A farewell from Winter Bounty

Inside, it was 60 degrees; outside, 45.

Inside, it was 60 degrees; outside, 45.

Over the next few months, the Winter Bounty Project will be drawing to a close. Several of us are moving away from the area, and the greenhouse will be sold along with the property it stands on. For now, a smallish crop of kale, chard, and salad greens is growing inside.

We started the project with high hopes and a bit of skepticism. Our hopes were largely fulfilled and our skepticism quickly erased. Continue reading

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Smaller-scale growing season extenders

Inspecting our newly covered winter garden, with a bit of disorientation and a feeling of accomplishment.

“The Cadillac of greenhouses.”

A visitor to our garden once called our Rolling Thunder hoop house “the Cadillac of greenhouses.” It’s suited to a small farm, or, as in our case, a collective of a handful of families.

But what a lot of people want is a way to extend their growing season on a one-family, backyard scale. Continue reading

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A cure for zucchini fatigue (take 2)

IMG_1392Last year we brought you Chocolate-Zucchini Cake. (Yes, seriously.) This year, we bring you Zucchini Butter, compliments of the geniuses at the cooking/eating blog Food52.

It’s an astoundingly simple recipe with as few as three ingredients (my version had five), and done in about 20 minutes. Continue reading

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First tomato in a hot, rainy season

First tomato of 2013.

First tomato of 2013.

Your Winter Bounty blogger has been spending most of the summer away. Reports from the greenhouse crew back home indicate that it has been rainy, hot, and sticky. “It is so hot and humid that any exertion leaves you dripping. I guess this is the future,” Logan writes.

The weather has left the outside garden a mess, with many plants just rotting from the heat and moisture, she says.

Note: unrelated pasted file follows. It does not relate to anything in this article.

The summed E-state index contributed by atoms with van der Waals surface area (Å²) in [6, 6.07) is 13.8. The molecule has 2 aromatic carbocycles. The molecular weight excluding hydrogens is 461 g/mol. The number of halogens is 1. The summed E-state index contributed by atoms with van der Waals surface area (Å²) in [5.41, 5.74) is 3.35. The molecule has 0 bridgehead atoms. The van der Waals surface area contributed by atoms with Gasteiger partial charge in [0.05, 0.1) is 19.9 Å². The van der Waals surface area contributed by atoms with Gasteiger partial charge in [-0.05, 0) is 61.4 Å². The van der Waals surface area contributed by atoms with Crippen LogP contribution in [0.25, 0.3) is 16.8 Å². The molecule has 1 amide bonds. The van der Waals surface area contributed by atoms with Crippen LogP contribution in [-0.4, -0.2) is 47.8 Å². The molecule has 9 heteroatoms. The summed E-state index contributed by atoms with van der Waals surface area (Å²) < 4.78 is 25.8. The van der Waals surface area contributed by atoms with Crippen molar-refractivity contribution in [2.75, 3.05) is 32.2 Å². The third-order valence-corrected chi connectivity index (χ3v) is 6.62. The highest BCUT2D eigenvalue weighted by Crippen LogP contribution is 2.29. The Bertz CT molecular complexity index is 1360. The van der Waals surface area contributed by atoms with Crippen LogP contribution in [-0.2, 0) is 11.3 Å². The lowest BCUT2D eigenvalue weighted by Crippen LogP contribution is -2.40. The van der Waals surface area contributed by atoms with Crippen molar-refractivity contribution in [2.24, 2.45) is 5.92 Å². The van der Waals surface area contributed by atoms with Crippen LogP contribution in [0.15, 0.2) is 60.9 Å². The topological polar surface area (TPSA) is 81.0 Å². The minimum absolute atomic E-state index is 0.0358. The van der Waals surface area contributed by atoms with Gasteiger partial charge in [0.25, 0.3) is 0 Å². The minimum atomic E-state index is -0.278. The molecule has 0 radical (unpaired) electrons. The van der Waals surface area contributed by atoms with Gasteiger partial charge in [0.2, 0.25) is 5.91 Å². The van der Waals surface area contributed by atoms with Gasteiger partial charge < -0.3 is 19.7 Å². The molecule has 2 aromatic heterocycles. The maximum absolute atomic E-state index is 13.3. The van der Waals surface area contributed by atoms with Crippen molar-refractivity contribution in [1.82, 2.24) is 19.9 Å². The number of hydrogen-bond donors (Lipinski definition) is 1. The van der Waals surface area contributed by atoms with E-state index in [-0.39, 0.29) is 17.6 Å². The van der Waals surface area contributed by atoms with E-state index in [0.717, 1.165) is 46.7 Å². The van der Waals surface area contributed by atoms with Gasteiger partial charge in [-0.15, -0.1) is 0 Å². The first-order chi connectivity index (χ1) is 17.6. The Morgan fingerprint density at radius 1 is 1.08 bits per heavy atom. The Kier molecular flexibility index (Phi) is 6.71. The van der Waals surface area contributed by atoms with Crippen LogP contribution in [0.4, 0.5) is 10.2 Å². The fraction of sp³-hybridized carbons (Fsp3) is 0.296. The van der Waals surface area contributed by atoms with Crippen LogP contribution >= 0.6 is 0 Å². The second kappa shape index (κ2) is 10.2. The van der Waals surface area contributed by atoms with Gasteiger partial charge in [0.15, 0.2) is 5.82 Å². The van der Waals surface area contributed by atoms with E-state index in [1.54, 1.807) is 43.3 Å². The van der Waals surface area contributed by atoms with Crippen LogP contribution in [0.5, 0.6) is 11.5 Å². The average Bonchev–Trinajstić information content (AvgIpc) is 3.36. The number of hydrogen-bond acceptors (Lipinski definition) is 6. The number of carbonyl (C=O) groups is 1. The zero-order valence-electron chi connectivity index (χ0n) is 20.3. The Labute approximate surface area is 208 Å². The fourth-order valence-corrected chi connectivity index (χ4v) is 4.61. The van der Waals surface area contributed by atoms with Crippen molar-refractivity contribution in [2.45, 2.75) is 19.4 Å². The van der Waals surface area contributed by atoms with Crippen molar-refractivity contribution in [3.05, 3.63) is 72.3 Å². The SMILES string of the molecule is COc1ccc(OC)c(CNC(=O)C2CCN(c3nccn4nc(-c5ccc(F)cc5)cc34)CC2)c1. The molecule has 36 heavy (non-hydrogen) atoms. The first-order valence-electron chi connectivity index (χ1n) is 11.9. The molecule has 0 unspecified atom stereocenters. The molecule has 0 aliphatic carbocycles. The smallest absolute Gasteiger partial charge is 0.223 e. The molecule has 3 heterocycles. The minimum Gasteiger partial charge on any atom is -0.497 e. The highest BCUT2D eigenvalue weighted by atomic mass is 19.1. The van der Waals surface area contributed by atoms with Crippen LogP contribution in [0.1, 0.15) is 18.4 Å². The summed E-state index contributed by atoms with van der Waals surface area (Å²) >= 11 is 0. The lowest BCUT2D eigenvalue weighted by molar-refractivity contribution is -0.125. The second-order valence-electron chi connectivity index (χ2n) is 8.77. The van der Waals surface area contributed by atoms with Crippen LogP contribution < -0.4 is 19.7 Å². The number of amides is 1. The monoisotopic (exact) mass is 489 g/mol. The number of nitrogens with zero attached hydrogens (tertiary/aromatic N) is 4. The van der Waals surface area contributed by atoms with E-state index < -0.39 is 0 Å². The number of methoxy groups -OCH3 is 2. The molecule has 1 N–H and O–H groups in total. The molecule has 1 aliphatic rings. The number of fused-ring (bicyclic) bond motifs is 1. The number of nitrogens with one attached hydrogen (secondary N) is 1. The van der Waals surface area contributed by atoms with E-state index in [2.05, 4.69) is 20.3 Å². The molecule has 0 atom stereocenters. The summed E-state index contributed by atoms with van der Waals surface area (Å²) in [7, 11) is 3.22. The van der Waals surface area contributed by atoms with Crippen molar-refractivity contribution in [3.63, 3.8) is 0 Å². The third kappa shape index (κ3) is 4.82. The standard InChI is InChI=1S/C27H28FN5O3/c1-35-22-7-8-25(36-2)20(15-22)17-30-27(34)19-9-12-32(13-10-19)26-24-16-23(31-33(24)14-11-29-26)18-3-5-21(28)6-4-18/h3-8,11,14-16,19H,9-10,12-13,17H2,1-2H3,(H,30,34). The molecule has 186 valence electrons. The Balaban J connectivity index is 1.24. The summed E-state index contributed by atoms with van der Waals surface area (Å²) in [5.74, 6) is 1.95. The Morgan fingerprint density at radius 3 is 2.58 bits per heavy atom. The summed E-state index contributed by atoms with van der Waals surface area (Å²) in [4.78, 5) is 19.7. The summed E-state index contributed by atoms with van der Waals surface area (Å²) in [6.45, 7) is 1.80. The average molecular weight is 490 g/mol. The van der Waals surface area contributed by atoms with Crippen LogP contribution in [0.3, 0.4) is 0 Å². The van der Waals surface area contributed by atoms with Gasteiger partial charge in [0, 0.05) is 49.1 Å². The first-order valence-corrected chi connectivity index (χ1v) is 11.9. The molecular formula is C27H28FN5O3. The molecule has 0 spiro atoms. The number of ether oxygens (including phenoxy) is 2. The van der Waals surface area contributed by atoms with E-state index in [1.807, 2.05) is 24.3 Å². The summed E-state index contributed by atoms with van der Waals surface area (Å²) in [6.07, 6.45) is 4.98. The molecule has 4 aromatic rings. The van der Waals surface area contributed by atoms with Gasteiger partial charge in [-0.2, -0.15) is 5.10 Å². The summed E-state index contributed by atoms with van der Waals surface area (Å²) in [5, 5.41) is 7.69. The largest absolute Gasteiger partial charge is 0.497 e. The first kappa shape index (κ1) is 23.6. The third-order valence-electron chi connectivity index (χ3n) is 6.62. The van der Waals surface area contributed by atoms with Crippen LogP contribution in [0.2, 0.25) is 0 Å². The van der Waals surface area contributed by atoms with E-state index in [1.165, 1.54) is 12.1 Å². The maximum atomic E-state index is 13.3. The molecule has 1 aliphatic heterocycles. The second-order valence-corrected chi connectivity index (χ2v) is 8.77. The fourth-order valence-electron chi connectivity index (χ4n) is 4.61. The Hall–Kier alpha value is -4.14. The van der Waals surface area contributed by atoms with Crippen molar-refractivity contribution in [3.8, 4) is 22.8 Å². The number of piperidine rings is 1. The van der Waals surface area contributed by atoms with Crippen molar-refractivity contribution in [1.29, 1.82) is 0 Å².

But once again, tomatoes are ruling inside the greenhouse. If it seems contradictory to be growing heat-loving tomatoes inside a greenhouse, here’s a refresher on why we do it, taken from a post last year entitled “Why a greenhouse in summer?

The tomatoes and eggplants, both in the summer-loving nightshade family, were planted inside intentionally. That’s because Logan has found that these crops do better under cover. The greenhouse provides some concentrated heat to jumpstart them early in the season, and later, we can control when and where they are watered. Drip irrigation provides a steady amount of water delivered to the roots. Rain doesn’t touch the fruits or leaves, nor does it bounce up from the soil, which might deliver blight or other diseases to the plants.


tomato hornworms

Proof that this approach has worked once again: Marsha just sent me a photo of the first tomato of the season (above left), and she reports that they are ready to harvest several pints of Sungolds. We are usually 2-3 weeks ahead of traditional gardeners, and we are even farther ahead this year.

Marsha also sent photographic evidence of the annual infestation of tomato hornworms. Usually, parasitic wasps take care of them, but perhaps because of the excessive rain, they haven’t been present. We hope that those predators will arrive, find our hornworms, and get to work on them pronto.

Given the wet weather so far this summer, it seems probable that early blight will become a widespread problem. We’ll report later in the summer on how are tomatoes are faring.